The United Labour Congress (UCL) on Wednesday, threatened that workers in the country would embark on an indefinite strike, if the Federal Government failed to meet its demands by Friday.
The strike threat was issued after an emergency meeting of its National Administrative Committee in Lagos.
"The strike will be very effective as we hope to cripple all modes of transportation within the nation; ensure a total blackout nationwide; cut off petroleum product supplies; and disrupt banking operations, which will make life a bit more difficult for Nigerians.
"We regret these consequences on all of us, but we hope that these measures will help us create a nation that is better governed for the benefits of Nigerian workers and Nigerian masses," President of the ULC, Joe Ajaero, said in a statement.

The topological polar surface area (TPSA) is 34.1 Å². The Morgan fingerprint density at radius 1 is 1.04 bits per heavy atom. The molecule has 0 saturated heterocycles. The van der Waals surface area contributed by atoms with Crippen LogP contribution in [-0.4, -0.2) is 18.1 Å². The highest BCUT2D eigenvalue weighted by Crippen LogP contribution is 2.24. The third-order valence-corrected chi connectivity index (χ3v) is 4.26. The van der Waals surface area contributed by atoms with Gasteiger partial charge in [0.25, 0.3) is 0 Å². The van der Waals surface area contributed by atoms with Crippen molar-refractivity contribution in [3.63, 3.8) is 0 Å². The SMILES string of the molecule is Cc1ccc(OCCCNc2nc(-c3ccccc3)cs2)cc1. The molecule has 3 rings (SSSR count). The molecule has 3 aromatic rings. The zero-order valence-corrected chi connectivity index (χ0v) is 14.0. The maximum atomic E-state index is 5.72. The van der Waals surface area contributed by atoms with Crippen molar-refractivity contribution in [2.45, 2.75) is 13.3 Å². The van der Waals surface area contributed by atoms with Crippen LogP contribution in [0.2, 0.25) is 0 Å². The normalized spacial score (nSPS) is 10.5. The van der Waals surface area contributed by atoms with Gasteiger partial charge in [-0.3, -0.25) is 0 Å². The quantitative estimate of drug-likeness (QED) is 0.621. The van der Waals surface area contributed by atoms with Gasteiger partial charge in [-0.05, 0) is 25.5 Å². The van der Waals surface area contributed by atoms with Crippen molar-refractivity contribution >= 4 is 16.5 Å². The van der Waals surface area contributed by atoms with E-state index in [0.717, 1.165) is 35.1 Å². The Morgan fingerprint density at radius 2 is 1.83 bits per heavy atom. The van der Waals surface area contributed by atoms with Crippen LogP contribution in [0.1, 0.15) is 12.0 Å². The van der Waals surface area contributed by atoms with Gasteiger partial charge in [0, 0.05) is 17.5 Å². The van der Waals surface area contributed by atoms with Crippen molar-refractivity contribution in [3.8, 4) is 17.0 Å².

Ajaero said that the strike had become necessary after they issued a 14-day ultimatum to the FG earlier.
He added: "This course of action, though very painful to us at this time, is the only alternative available to us as we have exhausted all known peaceful processes towards an amicable resolution of the dispute.
"We, therefore, call on all genuine patriots to join hands in solidarity with us to urge the Federal Government and state governors to be kind enough to meet the demands of Nigerian workers and masses."
The demands of the union include the immediate payment of all arrears of salaries owed workers at all levels of government without exception.
Ajaero added that other demands were that "the Federal Government honours its 2009 agreement with university lecturers under the umbrella of ASUU quickly and commences negotiations with them on new issues so that our universities will re-open.
"The roads leading to all the petroleum refineries and depots nationwide be repaired by the government to avoid the present carnage, wastage of products and properties on these roads.
"That the government should demand that the Federal Ministry of Labour and Employment set up a task force immediately to carry out factory inspections as most of our factories are death traps."